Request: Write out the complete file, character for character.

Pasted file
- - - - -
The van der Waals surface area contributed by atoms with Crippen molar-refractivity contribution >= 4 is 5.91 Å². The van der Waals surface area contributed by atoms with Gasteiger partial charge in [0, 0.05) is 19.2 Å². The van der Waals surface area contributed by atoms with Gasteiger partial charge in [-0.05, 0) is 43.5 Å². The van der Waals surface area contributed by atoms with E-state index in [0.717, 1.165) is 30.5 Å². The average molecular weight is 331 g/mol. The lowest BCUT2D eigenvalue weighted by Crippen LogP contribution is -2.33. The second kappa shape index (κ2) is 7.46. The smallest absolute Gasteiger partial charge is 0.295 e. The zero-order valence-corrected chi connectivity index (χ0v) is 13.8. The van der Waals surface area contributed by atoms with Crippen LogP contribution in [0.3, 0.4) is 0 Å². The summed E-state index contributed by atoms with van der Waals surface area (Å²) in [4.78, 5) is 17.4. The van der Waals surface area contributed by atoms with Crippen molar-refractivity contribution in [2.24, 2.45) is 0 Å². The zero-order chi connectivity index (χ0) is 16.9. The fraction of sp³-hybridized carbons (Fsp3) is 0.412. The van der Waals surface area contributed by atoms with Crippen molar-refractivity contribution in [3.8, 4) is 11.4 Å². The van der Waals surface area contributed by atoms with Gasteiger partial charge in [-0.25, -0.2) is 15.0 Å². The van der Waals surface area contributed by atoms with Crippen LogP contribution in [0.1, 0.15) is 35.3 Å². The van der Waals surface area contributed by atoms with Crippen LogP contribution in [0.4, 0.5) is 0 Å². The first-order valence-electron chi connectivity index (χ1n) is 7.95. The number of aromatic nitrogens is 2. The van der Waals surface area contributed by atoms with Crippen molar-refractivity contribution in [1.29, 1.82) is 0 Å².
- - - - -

The van der Waals surface area contributed by atoms with Crippen molar-refractivity contribution >= 4 is 5.91 Å². The van der Waals surface area contributed by atoms with Gasteiger partial charge in [0, 0.05) is 19.2 Å². The van der Waals surface area contributed by atoms with Gasteiger partial charge in [-0.05, 0) is 43.5 Å². The van der Waals surface area contributed by atoms with E-state index in [0.717, 1.165) is 30.5 Å². The average molecular weight is 331 g/mol. The lowest BCUT2D eigenvalue weighted by Crippen LogP contribution is -2.33. The second kappa shape index (κ2) is 7.46. The smallest absolute Gasteiger partial charge is 0.295 e. The zero-order valence-corrected chi connectivity index (χ0v) is 13.8. The van der Waals surface area contributed by atoms with Crippen LogP contribution in [0.3, 0.4) is 0 Å². The summed E-state index contributed by atoms with van der Waals surface area (Å²) in [4.78, 5) is 17.4. The van der Waals surface area contributed by atoms with Crippen molar-refractivity contribution in [2.24, 2.45) is 0 Å². The zero-order chi connectivity index (χ0) is 16.9. The fraction of sp³-hybridized carbons (Fsp3) is 0.412. The van der Waals surface area contributed by atoms with Crippen molar-refractivity contribution in [3.8, 4) is 11.4 Å². The van der Waals surface area contributed by atoms with Gasteiger partial charge in [-0.25, -0.2) is 15.0 Å². The van der Waals surface area contributed by atoms with Crippen LogP contribution in [0.1, 0.15) is 35.3 Å². The van der Waals surface area contributed by atoms with Crippen LogP contribution in [0.4, 0.5) is 0 Å². The first-order valence-electron chi connectivity index (χ1n) is 7.95. The number of aromatic nitrogens is 2. The van der Waals surface area contributed by atoms with Crippen molar-refractivity contribution in [1.29, 1.82) is 0 Å².